Springfield marks Vietnam Veterans Day of Remembrance

Area Vietnam veterans, family and friends shared a special bond in person on Saturday in a way they hadn’t since the pandemic started.

An estimated 160 people gathered for the annual Vietnam Veterans Day of Remembrance at the Grimes-Kohl VFW Post 1031 to recognize those who answered the call to serve and commemorate those who made the ultimate sacrifice. March 29 marks the day American troops withdrew from Vietnam in 1973.

Tributes, memories, updates, acknowledgements and a keynote speaker were part of the ceremony. It was originally meant to be outdoors at the shelter house but inclement weather brought things indoors.

“This is for the men and women who served our country in a very tumultuous time. Your service is not forgotten,” Vietnam veteran and Purple Heart recipient Randy Ark, one of the event’s organizers, told attendees in opening remarks.

Activities began with the posting of colors and U.S. Navy veteran Jim Campbell presented the invocation. A new addition this year was a presentation of a wreath dedicated to Vietnam veterans by the Lagonda Chapter of the Daughters of the American Revolution that was placed on the lectern.

“We love our country, our history and most of all our veterans. We call them patriots and we love our patriots,” said Jackie Brown, who spoke for the DAR.

Giving updates were Brad Boyer of the National Trail Parks and Recreation District, who talked about the ongoing work being done to the Clark County Veterans Memorial Park, and Jim Ryan of Veterans Service Commission, who spoke on services available for veterans.

Ark touched on coming back from Vietnam to a sometimes unfriendly reaction and the importance of being surrounded by people who had similar experiences. He always tries to acknowledge other veterans and always appreciates when he is acknowledged.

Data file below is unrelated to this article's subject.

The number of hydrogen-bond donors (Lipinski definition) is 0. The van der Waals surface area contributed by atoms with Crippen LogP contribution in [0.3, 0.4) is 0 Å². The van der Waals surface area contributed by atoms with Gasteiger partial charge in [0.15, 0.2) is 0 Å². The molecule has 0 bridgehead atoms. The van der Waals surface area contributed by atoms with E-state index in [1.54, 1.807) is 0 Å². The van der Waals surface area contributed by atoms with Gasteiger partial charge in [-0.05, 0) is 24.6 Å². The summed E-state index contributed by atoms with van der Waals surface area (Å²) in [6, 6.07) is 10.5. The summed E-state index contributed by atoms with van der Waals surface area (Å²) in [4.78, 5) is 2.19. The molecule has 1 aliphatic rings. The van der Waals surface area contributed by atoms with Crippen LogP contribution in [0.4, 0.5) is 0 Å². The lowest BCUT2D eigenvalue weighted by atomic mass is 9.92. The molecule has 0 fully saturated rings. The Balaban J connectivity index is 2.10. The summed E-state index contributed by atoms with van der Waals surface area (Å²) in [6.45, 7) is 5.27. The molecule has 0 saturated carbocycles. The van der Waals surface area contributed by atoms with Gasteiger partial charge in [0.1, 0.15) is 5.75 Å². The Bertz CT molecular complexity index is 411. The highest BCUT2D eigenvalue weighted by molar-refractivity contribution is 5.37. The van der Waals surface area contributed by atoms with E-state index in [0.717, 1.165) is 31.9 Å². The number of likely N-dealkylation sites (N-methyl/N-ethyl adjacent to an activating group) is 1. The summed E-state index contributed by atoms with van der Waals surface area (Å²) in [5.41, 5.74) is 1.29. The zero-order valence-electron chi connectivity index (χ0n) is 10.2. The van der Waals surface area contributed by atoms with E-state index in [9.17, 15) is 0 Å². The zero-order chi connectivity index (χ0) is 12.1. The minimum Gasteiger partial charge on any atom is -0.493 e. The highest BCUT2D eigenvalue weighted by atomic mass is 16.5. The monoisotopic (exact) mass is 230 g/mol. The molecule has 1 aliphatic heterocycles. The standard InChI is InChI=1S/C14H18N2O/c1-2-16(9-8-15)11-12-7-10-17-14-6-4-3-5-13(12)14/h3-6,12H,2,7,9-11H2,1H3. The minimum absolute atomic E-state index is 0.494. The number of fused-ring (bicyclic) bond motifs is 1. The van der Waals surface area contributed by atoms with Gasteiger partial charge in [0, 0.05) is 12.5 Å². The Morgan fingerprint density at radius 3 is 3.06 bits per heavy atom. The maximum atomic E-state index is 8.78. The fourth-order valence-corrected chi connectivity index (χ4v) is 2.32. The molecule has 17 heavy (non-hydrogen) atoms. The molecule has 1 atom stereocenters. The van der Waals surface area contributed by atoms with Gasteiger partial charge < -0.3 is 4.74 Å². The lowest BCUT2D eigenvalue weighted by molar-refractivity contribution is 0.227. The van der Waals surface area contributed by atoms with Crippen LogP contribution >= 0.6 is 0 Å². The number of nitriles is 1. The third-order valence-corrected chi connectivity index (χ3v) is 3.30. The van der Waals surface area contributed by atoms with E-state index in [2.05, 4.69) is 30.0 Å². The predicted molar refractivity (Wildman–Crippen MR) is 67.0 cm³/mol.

Keynote speaker Dr. James Thomas Hardy, chief of staff at the Dayton VA Health Care, spoke about the common bonds Vietnam veterans share, mentioning that many of those who served became Vietnam veterans by accident, including himself.

Hardy joined the Army ROTC as a college freshman. What seemed like a good idea would land him in Vietnam four years later as an adviser to an infantry unit, a prospect he admitted was frightening for a 23-year-old hearing various stories coming out from there.

“In 1962 I had no idea of Vietnam, and four years later, everybody did,” he said.

Attendees were absorbed by Hardy’s story of being stationed at a village for relocated Vietnamese citizens and the decisions he faced with Viet Cong being prominent in the area, and conferring with a sergeant about the best course of action, a man he credits for saving his life and wonders about his fate to this day.

Hardy served 18 months in Vietnam and as an Army Ranger, putting in 20 years of service. He attended medical school in 1976 and is proud to continue his work at the Dayton VA and speak at events such as this.

“I’ve had two lives as a Vietnam veteran — in combat and now as a physician,” he said. “This is the best service I’ve ever had, taking care of veterans.”

Hardy earned a standing ovation from attendees after thanking his fellow veterans for their service.

The ceremony closed with the acknowledgement of each service branch, a 21-gun salute and the playing of “Taps.”

Ark said it meant a lot to the attendees to have this event again and doing so in person made it even more special.

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